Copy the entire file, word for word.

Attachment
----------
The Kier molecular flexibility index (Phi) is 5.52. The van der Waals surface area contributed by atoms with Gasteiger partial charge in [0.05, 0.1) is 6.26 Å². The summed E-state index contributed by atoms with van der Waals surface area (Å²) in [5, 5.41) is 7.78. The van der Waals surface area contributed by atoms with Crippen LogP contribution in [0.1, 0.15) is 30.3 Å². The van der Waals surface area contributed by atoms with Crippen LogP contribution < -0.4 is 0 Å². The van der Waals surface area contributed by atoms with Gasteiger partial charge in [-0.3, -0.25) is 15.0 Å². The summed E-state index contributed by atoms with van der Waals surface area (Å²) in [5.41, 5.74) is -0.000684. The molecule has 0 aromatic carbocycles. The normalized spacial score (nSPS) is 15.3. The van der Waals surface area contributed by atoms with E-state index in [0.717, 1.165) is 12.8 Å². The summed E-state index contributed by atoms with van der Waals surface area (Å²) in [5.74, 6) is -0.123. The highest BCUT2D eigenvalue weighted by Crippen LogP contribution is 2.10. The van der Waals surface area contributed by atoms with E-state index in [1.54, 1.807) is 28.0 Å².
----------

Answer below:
The Kier molecular flexibility index (Phi) is 5.52. The van der Waals surface area contributed by atoms with Gasteiger partial charge in [0.05, 0.1) is 6.26 Å². The summed E-state index contributed by atoms with van der Waals surface area (Å²) in [5, 5.41) is 7.78. The van der Waals surface area contributed by atoms with Crippen LogP contribution in [0.1, 0.15) is 30.3 Å². The van der Waals surface area contributed by atoms with Crippen LogP contribution < -0.4 is 0 Å². The van der Waals surface area contributed by atoms with Gasteiger partial charge in [-0.3, -0.25) is 15.0 Å². The summed E-state index contributed by atoms with van der Waals surface area (Å²) in [5.41, 5.74) is -0.000684. The molecule has 0 aromatic carbocycles. The normalized spacial score (nSPS) is 15.3. The van der Waals surface area contributed by atoms with E-state index in [0.717, 1.165) is 12.8 Å². The summed E-state index contributed by atoms with van der Waals surface area (Å²) in [5.74, 6) is -0.123. The highest BCUT2D eigenvalue weighted by Crippen LogP contribution is 2.10. The van der Waals surface area contributed by atoms with E-state index in [1.54, 1.807) is 28.0 Å².